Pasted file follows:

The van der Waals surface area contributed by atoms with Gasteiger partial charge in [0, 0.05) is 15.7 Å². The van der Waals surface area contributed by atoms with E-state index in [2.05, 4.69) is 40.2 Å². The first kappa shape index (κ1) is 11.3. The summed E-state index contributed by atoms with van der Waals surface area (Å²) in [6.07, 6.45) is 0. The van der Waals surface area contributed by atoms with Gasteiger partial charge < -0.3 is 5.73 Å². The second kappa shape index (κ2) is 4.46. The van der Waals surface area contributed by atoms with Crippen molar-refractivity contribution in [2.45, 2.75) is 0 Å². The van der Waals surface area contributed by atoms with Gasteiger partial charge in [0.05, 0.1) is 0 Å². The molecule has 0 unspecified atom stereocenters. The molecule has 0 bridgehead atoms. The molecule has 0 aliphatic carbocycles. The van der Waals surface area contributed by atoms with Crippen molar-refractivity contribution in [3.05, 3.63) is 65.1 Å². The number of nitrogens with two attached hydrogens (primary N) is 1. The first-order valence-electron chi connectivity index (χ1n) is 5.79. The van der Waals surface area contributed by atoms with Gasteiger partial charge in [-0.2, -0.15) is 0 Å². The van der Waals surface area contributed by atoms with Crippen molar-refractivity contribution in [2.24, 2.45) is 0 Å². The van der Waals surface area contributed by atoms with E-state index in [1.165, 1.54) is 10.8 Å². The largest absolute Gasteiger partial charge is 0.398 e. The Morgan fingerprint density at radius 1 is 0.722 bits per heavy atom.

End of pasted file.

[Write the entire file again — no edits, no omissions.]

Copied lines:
The van der Waals surface area contributed by atoms with Gasteiger partial charge in [0, 0.05) is 15.7 Å². The van der Waals surface area contributed by atoms with E-state index in [2.05, 4.69) is 40.2 Å². The first kappa shape index (κ1) is 11.3. The summed E-state index contributed by atoms with van der Waals surface area (Å²) in [6.07, 6.45) is 0. The van der Waals surface area contributed by atoms with Gasteiger partial charge < -0.3 is 5.73 Å². The second kappa shape index (κ2) is 4.46. The van der Waals surface area contributed by atoms with Crippen molar-refractivity contribution in [2.45, 2.75) is 0 Å². The van der Waals surface area contributed by atoms with Gasteiger partial charge in [0.05, 0.1) is 0 Å². The molecule has 0 unspecified atom stereocenters. The molecule has 0 bridgehead atoms. The molecule has 0 aliphatic carbocycles. The van der Waals surface area contributed by atoms with Crippen molar-refractivity contribution in [3.05, 3.63) is 65.1 Å². The number of nitrogens with two attached hydrogens (primary N) is 1. The first-order valence-electron chi connectivity index (χ1n) is 5.79. The van der Waals surface area contributed by atoms with Gasteiger partial charge in [-0.2, -0.15) is 0 Å². The van der Waals surface area contributed by atoms with Crippen molar-refractivity contribution in [2.24, 2.45) is 0 Å². The van der Waals surface area contributed by atoms with E-state index in [1.165, 1.54) is 10.8 Å². The largest absolute Gasteiger partial charge is 0.398 e. The Morgan fingerprint density at radius 1 is 0.722 bits per heavy atom.